Let’s begin by calculating the correlation between stolen base attempts during spring training and the regular season. I’m not going to use straight stolen base attempts since they are heavily influenced by the number of times a hitter gets on base. Instead, I have created a formula that estimates the number of stolen base attempts a player or team records per the number of opportunities. I call the equation SBA/TOB, or stolen base attempts per times on base. It’s not technically all times on base, but just those times a hitter would typically have the opportunity to swipe a base, assuming another player isn’t standing on the base in front of him (which I have no choice but to ignore).

SBA/TOB = (SB + CS) / (1B + 2B + BB + HBP)

It’s pretty simple and straightforward, as it assumes a hitter has the opportunity to steal a base on his singles, doubles walks and hit-by-pitches. Sure, there will be times when he’s blocked from swiping, but since we care more about this rate relative to the team’s rate in the past, the absolute accuracy of the rate isn’t all that important. One note — for all the research I’ll be presenting, I’m using spring training and regular season statistics from 2012 to 2016.

So let’s get back to the correlation between SBA/TOB during spring training and SBA/TOB during the season. Below I have included the correlations between all the components of the metric from spring to the regular season.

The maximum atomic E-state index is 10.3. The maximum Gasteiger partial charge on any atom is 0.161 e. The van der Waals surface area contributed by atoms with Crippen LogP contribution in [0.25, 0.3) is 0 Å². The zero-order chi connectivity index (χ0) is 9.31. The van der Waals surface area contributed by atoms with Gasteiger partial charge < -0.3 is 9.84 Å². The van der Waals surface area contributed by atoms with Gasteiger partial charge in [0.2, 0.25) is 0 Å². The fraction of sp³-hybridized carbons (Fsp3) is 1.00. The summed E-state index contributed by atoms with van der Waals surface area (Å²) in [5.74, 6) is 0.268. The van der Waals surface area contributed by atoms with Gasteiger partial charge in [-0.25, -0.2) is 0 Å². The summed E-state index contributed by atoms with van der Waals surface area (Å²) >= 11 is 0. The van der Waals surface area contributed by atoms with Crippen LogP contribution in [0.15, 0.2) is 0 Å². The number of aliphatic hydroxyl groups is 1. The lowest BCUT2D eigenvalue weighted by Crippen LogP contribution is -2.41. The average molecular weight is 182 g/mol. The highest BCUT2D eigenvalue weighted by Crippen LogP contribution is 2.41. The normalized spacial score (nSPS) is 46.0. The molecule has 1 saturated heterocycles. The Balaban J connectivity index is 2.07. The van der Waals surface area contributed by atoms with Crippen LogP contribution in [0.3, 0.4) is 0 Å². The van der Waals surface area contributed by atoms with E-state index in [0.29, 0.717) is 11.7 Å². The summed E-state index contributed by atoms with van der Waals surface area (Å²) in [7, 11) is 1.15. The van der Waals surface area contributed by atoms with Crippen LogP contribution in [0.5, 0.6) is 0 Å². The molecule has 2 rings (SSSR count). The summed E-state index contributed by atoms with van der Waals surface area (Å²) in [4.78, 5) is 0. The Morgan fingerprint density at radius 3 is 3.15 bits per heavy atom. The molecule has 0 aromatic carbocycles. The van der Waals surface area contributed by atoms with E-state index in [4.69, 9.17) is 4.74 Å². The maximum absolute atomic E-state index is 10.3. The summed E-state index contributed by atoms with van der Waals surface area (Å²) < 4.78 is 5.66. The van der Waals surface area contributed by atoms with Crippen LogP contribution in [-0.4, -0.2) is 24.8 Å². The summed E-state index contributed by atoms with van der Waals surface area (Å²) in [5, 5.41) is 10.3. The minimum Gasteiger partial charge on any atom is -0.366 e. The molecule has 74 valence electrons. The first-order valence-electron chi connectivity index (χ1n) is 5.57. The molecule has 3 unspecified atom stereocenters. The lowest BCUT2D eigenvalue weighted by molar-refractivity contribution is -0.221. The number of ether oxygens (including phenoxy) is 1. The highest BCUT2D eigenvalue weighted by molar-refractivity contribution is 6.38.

SBA/TOB Correlations
Metric 1B 2B BB HBP SB CS SBA/TOB
Spring to Season Correlation 0.355 0.216 0.463 0.100 0.243 0.306 0.272

So we find that the majority of these metrics, aside from HBP, does correlate to a meaningful degree between spring training and the regular season, though the correlation isn’t that strong.

Now let’s look at SBA/TOB during spring and the regular season over the years at the major league level.

SBA/TOB, 2012-2016
Season SBA/TOB ST SBA/TOB RS
2012 0.097 0.083
2013 0.084 0.070
2014 0.085 0.073
2015 0.082 0.069
2016 0.083 0.067
Average 0.086 0.072

We can make two clear observations here:

  1. Teams run more frequently during spring training than the regular season.
  2. The SBA/TOB trend has followed the overall stolen base trend discussed above.